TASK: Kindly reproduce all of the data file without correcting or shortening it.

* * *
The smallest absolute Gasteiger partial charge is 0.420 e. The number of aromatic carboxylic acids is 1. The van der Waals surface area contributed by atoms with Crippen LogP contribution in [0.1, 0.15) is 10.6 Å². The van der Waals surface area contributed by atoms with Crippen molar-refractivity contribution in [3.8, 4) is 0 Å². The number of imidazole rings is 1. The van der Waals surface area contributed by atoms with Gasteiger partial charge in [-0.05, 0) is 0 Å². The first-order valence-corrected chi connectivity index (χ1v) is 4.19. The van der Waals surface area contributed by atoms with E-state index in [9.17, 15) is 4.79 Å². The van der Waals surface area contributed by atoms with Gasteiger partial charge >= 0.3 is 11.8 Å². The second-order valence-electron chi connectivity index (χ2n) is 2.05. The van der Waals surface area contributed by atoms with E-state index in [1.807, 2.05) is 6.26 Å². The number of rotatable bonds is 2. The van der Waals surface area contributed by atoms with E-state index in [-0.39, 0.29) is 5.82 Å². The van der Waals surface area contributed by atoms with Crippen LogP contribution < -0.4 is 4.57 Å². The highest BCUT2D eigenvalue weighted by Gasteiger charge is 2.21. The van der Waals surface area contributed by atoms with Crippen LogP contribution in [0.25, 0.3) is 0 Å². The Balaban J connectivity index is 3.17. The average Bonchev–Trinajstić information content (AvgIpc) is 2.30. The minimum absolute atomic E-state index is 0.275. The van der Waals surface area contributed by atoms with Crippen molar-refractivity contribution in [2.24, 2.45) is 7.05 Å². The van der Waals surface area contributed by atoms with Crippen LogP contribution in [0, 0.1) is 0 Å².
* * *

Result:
The smallest absolute Gasteiger partial charge is 0.420 e. The number of aromatic carboxylic acids is 1. The van der Waals surface area contributed by atoms with Crippen LogP contribution in [0.1, 0.15) is 10.6 Å². The van der Waals surface area contributed by atoms with Crippen molar-refractivity contribution in [3.8, 4) is 0 Å². The number of imidazole rings is 1. The van der Waals surface area contributed by atoms with Gasteiger partial charge in [-0.05, 0) is 0 Å². The first-order valence-corrected chi connectivity index (χ1v) is 4.19. The van der Waals surface area contributed by atoms with E-state index in [9.17, 15) is 4.79 Å². The van der Waals surface area contributed by atoms with Gasteiger partial charge >= 0.3 is 11.8 Å². The second-order valence-electron chi connectivity index (χ2n) is 2.05. The van der Waals surface area contributed by atoms with E-state index in [1.807, 2.05) is 6.26 Å². The number of rotatable bonds is 2. The van der Waals surface area contributed by atoms with E-state index in [-0.39, 0.29) is 5.82 Å². The van der Waals surface area contributed by atoms with Crippen LogP contribution < -0.4 is 4.57 Å². The highest BCUT2D eigenvalue weighted by Gasteiger charge is 2.21. The van der Waals surface area contributed by atoms with Crippen LogP contribution in [0.25, 0.3) is 0 Å². The Balaban J connectivity index is 3.17. The average Bonchev–Trinajstić information content (AvgIpc) is 2.30. The minimum absolute atomic E-state index is 0.275. The van der Waals surface area contributed by atoms with Crippen molar-refractivity contribution in [2.24, 2.45) is 7.05 Å². The van der Waals surface area contributed by atoms with Crippen LogP contribution in [0, 0.1) is 0 Å².